Choosing the right insulation materials and methods can greatly increase your ROI (return on investment). In this article, we’re going to cover the basic principles behind insulation.
How Does it Work?
To understand how insulation works, it’s best to understand how heat transfer works. Heat is transferred through three phenomena: conduction, convection, and radiation. Conduction occurs when two separate objects of different temperatures come into contact with each other. For example, a spoon becomes warm when it is placed in a hot cup of coffee. Heat gets transferred to your hand when you touch the spoon. Convection happens when heat circulates through liquids or gas, such as air. When warm air rises, convection is taking place. Radiation occurs when a heated object emanates energy. For example, a roof heated up by the summer sun will emanate radiant heat throughout the attic.
Heat continually flows from warmer to cooler areas until they are the same temperature. In the summer without insulation, your house will continue to heat up until the temperatures outside and inside the house are the same. Good insulation decreases the waste of energy that occurs when heat is transferred either into the home during summer, or outside the home during winter.
Most insulation works by blocking conductive heat transfer. Radiant barriers and other reflective insulation systems block radiant heat transfer.
The R-value is used to determine a material’s resistance to conductive heat flow. R-value depends on a material’s thickness, density, and type of insulation. When applying multiple layers, the R-value is calculated by adding the different values of the materials used. Generally, the higher the R-value, the better insulated your home is.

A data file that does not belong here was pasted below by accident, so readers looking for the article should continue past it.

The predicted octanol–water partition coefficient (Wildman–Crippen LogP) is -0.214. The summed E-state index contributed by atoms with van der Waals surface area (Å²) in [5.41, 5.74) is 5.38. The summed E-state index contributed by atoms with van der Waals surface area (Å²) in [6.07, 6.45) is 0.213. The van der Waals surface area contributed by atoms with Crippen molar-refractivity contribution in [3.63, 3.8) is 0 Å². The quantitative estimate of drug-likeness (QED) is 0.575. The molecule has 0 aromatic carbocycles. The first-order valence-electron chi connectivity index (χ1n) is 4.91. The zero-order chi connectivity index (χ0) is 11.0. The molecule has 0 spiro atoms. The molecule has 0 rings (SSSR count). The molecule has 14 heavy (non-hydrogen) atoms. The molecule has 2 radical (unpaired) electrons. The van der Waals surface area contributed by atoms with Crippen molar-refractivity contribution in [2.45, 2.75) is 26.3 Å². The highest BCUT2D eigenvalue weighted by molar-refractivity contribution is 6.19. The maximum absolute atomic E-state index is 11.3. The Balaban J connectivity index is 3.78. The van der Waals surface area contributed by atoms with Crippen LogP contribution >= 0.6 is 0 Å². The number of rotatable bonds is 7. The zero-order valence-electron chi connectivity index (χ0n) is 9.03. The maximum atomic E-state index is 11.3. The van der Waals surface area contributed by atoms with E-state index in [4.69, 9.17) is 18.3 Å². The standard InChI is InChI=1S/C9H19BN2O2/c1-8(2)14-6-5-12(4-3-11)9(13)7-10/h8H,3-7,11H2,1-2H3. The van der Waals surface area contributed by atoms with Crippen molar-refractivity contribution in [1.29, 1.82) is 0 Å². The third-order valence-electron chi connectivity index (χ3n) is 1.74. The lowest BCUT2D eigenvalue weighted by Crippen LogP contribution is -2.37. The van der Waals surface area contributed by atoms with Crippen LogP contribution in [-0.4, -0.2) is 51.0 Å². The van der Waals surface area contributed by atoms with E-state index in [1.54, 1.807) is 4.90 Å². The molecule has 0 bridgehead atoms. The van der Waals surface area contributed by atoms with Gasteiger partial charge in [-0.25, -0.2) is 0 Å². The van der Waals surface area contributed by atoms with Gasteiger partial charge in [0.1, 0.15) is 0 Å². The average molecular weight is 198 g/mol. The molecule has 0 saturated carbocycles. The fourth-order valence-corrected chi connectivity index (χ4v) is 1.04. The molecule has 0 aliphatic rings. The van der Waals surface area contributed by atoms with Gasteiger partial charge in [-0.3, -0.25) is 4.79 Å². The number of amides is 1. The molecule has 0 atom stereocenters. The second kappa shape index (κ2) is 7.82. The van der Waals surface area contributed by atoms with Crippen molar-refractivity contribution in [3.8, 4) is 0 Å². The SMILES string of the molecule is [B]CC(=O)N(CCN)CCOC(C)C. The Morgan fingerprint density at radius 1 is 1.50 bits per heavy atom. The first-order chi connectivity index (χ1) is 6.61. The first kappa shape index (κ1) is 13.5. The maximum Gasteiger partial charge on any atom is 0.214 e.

Different areas of the country have different R-value recommendations. R-value recommendations also vary depending on where the insulation is installed. For example, the R-value required to insulate an attic is higher than the R-value required for an external wall.
The only types of insulation without R-values are radiant barriers and reflective insulation. This is due to the fact that they do not absorb heat but block radiant heat flow.
Types of Insulation
When it comes to choosing the best type of insulation, several factors come into play. The most important relates to the area of installation. Different types are best suited for specific areas. Other factors that come into consideration include ease of installation, price, the amount of recycled material used, indoor air quality impact, ecological impact and life cycle costs.
You also have a variety of materials to choose from, such as fiberglass, rock wool, slag wool, natural fibers, rigid foam, spray foam, and cellulose. Some materials can be installed by the homeowner, while others will require professional help.
Do you have any questions?
This article is meant to provide a basic understanding of what insulation is and how it works. For more detailed information, you can check the links throughout the article, browse our blog (The Education Center), or contact us directly with your questions.